MIAMI (CBSMiami) — There are more cooking fires on Thanksgiving Day than any other day of the year, according to the National Fire Protection Association.
Last year, Thanksgiving Day turned tragic in New Bedford, when more than two dozen people were left homeless, after fire spread through a building. Officials say it was caused when someone tried to deep-fry a turkey.READ MORE: Safety Tips For Frying A Thanksgiving Turkey
“You can’t underestimate the danger of cooking,” said New Bedford, MA Fire Chief Scott Kruger.
Nikki Fleming with the Consumer Product Safety Commission says, on average, 1,700 cooking fires occur on Thanksgiving – that’s three times more than any other day of the year. According to the CPSC, deep-frying a frozen turkey can create massive flames.READ MORE: Don’t Be A Turkey: AAA Activates ‘Tow to Go’ For Thanksgiving Weekend
“Make sure you start with a thoroughly thawed turkey, and never overfill or overheat the oil in that turkey fryer,” Fleming says. “If you’re using a turkey fryer, make sure you use that outside of the home – that means not in your garage, not on the porch.”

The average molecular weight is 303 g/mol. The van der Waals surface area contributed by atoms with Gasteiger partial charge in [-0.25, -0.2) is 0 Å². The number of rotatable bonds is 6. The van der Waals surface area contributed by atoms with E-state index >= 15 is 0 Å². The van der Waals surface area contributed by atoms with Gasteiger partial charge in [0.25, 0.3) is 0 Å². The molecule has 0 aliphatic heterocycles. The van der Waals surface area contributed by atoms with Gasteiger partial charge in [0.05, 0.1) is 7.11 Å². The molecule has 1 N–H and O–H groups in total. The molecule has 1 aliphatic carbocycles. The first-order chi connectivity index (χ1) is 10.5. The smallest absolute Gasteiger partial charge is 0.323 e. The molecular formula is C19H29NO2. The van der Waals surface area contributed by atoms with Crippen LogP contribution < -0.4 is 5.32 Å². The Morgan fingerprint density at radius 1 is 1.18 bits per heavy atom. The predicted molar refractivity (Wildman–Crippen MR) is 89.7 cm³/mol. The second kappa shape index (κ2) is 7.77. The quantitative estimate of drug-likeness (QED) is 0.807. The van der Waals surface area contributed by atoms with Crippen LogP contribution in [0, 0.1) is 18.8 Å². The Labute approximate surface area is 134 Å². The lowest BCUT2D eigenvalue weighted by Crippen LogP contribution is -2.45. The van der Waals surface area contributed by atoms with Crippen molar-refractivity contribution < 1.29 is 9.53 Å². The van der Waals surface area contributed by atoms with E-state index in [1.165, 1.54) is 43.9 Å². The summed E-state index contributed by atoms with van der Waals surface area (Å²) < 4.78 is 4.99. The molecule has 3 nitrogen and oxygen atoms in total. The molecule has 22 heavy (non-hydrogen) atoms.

Stove fires are also very common. Firefighters say it’s important to never douse the flames with water. Instead, place another pan on top to extinguish the fire.
Fleming says, it’s also important to keep children away from the stove, “because kids can reach up and get a handle, pull something hot down on themselves so, again, make sure you’re supervising your kids around any kind of cooking that’s going on during the holiday season.”MORE NEWS: LIST: Foods Your Pets Can Safely Enjoy This Thanksgiving, What To Avoid
Experts say never leave food on a stove unattended, because cooking accidents are the number-one cause of fires in the home. It’s also important to keep potholders, paper towels and even loose clothing away from the burners and oven.